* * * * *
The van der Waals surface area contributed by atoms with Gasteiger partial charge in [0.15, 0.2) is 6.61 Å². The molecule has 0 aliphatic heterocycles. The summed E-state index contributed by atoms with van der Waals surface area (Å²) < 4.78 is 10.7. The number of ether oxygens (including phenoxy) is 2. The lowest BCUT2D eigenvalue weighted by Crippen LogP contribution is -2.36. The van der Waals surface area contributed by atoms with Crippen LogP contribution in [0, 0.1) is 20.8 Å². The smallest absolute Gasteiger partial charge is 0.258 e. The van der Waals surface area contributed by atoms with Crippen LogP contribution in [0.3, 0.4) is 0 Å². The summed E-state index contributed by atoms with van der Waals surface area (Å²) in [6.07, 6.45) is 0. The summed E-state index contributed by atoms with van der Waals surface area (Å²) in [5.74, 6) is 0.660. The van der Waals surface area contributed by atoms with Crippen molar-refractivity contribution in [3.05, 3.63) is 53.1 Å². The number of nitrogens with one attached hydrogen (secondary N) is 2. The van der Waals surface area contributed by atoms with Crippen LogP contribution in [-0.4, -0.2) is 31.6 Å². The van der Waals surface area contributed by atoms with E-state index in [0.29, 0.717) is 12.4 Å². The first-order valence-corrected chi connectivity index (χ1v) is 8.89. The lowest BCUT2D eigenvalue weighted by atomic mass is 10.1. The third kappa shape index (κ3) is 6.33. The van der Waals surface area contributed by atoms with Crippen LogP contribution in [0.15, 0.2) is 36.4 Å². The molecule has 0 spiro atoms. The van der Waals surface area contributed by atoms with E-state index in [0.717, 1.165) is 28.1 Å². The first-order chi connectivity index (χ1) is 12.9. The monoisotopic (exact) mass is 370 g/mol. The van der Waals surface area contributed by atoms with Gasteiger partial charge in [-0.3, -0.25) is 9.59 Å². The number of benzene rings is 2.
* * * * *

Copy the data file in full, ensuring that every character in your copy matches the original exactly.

The van der Waals surface area contributed by atoms with Gasteiger partial charge in [0.15, 0.2) is 6.61 Å². The molecule has 0 aliphatic heterocycles. The summed E-state index contributed by atoms with van der Waals surface area (Å²) < 4.78 is 10.7. The number of ether oxygens (including phenoxy) is 2. The lowest BCUT2D eigenvalue weighted by Crippen LogP contribution is -2.36. The van der Waals surface area contributed by atoms with Crippen LogP contribution in [0, 0.1) is 20.8 Å². The smallest absolute Gasteiger partial charge is 0.258 e. The van der Waals surface area contributed by atoms with Crippen LogP contribution in [0.3, 0.4) is 0 Å². The summed E-state index contributed by atoms with van der Waals surface area (Å²) in [6.07, 6.45) is 0. The summed E-state index contributed by atoms with van der Waals surface area (Å²) in [5.74, 6) is 0.660. The van der Waals surface area contributed by atoms with Crippen molar-refractivity contribution in [3.05, 3.63) is 53.1 Å². The number of nitrogens with one attached hydrogen (secondary N) is 2. The van der Waals surface area contributed by atoms with Crippen LogP contribution in [-0.4, -0.2) is 31.6 Å². The van der Waals surface area contributed by atoms with E-state index in [0.29, 0.717) is 12.4 Å². The first-order valence-corrected chi connectivity index (χ1v) is 8.89. The lowest BCUT2D eigenvalue weighted by atomic mass is 10.1. The third kappa shape index (κ3) is 6.33. The van der Waals surface area contributed by atoms with Crippen LogP contribution in [0.15, 0.2) is 36.4 Å². The molecule has 0 spiro atoms. The van der Waals surface area contributed by atoms with E-state index in [0.717, 1.165) is 28.1 Å². The first-order chi connectivity index (χ1) is 12.9. The monoisotopic (exact) mass is 370 g/mol. The van der Waals surface area contributed by atoms with Gasteiger partial charge in [-0.3, -0.25) is 9.59 Å². The number of benzene rings is 2.